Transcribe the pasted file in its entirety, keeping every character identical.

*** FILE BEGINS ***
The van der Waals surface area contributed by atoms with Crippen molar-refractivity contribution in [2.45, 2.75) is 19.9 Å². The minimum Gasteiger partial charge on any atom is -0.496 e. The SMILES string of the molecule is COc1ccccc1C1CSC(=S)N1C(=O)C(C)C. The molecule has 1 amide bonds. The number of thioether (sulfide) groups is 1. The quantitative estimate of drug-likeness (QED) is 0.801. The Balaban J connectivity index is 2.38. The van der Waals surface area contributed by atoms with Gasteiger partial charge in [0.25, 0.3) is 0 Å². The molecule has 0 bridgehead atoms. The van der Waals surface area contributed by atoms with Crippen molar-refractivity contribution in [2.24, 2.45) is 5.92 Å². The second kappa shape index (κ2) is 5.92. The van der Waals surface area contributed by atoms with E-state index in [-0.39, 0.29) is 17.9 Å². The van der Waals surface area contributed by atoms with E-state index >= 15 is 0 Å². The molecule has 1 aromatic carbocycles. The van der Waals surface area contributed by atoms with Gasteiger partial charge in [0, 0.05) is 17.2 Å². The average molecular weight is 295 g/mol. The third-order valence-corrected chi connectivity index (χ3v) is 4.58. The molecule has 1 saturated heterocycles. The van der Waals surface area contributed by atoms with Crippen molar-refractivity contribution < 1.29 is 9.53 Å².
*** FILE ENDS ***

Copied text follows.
The van der Waals surface area contributed by atoms with Crippen molar-refractivity contribution in [2.45, 2.75) is 19.9 Å². The minimum Gasteiger partial charge on any atom is -0.496 e. The SMILES string of the molecule is COc1ccccc1C1CSC(=S)N1C(=O)C(C)C. The molecule has 1 amide bonds. The number of thioether (sulfide) groups is 1. The quantitative estimate of drug-likeness (QED) is 0.801. The Balaban J connectivity index is 2.38. The van der Waals surface area contributed by atoms with Gasteiger partial charge in [0.25, 0.3) is 0 Å². The molecule has 0 bridgehead atoms. The van der Waals surface area contributed by atoms with Crippen molar-refractivity contribution in [2.24, 2.45) is 5.92 Å². The second kappa shape index (κ2) is 5.92. The van der Waals surface area contributed by atoms with E-state index in [-0.39, 0.29) is 17.9 Å². The van der Waals surface area contributed by atoms with E-state index >= 15 is 0 Å². The molecule has 1 aromatic carbocycles. The van der Waals surface area contributed by atoms with Gasteiger partial charge in [0, 0.05) is 17.2 Å². The average molecular weight is 295 g/mol. The third-order valence-corrected chi connectivity index (χ3v) is 4.58. The molecule has 1 saturated heterocycles. The van der Waals surface area contributed by atoms with Crippen molar-refractivity contribution < 1.29 is 9.53 Å².